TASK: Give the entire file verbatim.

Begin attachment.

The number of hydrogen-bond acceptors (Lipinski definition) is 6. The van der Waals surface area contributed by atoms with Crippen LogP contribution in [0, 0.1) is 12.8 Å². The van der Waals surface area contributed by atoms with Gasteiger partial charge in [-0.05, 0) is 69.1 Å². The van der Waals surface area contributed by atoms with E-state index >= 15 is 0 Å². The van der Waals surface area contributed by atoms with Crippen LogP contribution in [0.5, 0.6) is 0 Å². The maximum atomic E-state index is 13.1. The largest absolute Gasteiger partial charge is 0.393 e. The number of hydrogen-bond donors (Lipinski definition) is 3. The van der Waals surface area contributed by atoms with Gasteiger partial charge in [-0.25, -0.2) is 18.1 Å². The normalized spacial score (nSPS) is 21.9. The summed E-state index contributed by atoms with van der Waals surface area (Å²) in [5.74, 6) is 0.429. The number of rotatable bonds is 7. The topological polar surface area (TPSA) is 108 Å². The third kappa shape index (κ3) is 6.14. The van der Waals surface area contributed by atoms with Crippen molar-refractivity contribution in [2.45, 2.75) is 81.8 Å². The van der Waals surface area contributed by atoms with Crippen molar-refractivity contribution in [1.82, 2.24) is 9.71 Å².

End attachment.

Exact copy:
The number of hydrogen-bond acceptors (Lipinski definition) is 6. The van der Waals surface area contributed by atoms with Crippen LogP contribution in [0, 0.1) is 12.8 Å². The van der Waals surface area contributed by atoms with Gasteiger partial charge in [-0.05, 0) is 69.1 Å². The van der Waals surface area contributed by atoms with E-state index >= 15 is 0 Å². The van der Waals surface area contributed by atoms with Crippen LogP contribution in [0.5, 0.6) is 0 Å². The maximum atomic E-state index is 13.1. The largest absolute Gasteiger partial charge is 0.393 e. The number of hydrogen-bond donors (Lipinski definition) is 3. The van der Waals surface area contributed by atoms with Gasteiger partial charge in [-0.25, -0.2) is 18.1 Å². The normalized spacial score (nSPS) is 21.9. The summed E-state index contributed by atoms with van der Waals surface area (Å²) in [5.74, 6) is 0.429. The number of rotatable bonds is 7. The topological polar surface area (TPSA) is 108 Å². The third kappa shape index (κ3) is 6.14. The van der Waals surface area contributed by atoms with Crippen molar-refractivity contribution in [2.45, 2.75) is 81.8 Å². The van der Waals surface area contributed by atoms with Crippen molar-refractivity contribution in [1.82, 2.24) is 9.71 Å².